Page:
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bostonaholic
April 1st, 2009, 05:11 PM
Anyone know how I can suppress the output of a pushd? I am running it within a bash script and with so many pushd/popd, the directory stack is becoming so large I don't want to see it on the terminal.

Thanks.

bostonaholic
April 1st, 2009, 05:15 PM
The only thing I have found has been to direct the output to /dev/null


pushd >> /dev/null

That just seems like a hack...

dwhitney67
April 1st, 2009, 05:30 PM
The only thing I have found has been to direct the output to /dev/null


pushd >> /dev/null

That just seems like a hack...

It's not a hack, but the only way I know how to do it too. Btw, you do not need two > symbols; one should do.


pushd $dir > /dev/null
...
popd > /dev/null

bostonaholic
April 1st, 2009, 05:35 PM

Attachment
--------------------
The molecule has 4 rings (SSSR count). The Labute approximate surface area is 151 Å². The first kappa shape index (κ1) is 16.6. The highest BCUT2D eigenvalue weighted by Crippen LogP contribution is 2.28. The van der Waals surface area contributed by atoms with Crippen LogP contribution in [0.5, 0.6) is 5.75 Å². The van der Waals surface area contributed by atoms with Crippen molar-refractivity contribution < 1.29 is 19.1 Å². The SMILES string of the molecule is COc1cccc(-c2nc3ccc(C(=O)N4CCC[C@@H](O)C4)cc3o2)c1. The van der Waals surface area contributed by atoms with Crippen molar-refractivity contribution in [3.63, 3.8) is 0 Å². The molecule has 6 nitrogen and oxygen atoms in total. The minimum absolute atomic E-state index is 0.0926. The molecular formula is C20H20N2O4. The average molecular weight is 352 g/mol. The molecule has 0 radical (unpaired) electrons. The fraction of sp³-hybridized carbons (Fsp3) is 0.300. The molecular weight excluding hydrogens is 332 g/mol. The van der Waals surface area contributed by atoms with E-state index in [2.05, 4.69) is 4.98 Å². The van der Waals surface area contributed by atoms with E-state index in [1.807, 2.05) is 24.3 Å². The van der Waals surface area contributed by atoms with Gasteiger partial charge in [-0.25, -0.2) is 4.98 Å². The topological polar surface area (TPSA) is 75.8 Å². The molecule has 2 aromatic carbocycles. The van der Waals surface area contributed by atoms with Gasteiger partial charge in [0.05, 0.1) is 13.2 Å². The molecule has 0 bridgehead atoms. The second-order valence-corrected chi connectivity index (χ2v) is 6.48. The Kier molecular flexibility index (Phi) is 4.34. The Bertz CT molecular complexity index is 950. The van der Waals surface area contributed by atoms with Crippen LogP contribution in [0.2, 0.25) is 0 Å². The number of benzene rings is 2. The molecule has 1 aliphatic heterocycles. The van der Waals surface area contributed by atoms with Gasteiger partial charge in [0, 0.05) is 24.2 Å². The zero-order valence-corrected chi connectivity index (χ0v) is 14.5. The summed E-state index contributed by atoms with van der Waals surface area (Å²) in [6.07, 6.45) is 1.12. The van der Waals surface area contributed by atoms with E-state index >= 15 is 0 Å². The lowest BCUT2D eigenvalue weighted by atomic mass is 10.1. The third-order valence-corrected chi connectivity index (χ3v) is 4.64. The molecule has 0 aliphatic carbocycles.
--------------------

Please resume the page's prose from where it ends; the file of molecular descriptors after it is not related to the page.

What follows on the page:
It's not a hack, but the only way I know how to do it too. Btw, you do not need two > symbols; one should do.


pushd $dir > /dev/null
...
popd > /dev/null


Thanks for the quick reply. What is the difference between '>' and '>>' ?

dwhitney67
April 1st, 2009, 06:01 PM
Thanks for the quick reply. What is the difference between '>' and '>>' ?

The former writes to the target; the latter appends to it.

WitchCraft
April 2nd, 2009, 01:18 AM
you can also redirect just one stream:
stdin
stdout
stderr

ProgramName 1> /dev/null
ProgramName 2> /dev/null
ProgramName 3> /dev/null

bostonaholic
April 2nd, 2009, 03:11 AM
you can also redirect just one stream:
stdin
stdout
stderr

ProgramName 1> /dev/null
ProgramName 2> /dev/null
ProgramName 3> /dev/null

Thanks but I don't want the entire script to output to "/dev/null". I only want the pushd/popd to do so. If I run the script

./script.sh > /dev/null
then all the output is put to /dev/null = not what I want.

slavik
April 2nd, 2009, 04:20 AM
incorrect ...

stdin is 0 and the char for it is <
stdout is 1 and stderr is 2.

WitchCraft
April 2nd, 2009, 04:45 PM
incorrect ...

stdin is 0 and the char for it is <
stdout is 1 and stderr is 2.

Thanks for the correction, it's starting at 0, you're of course right ;-)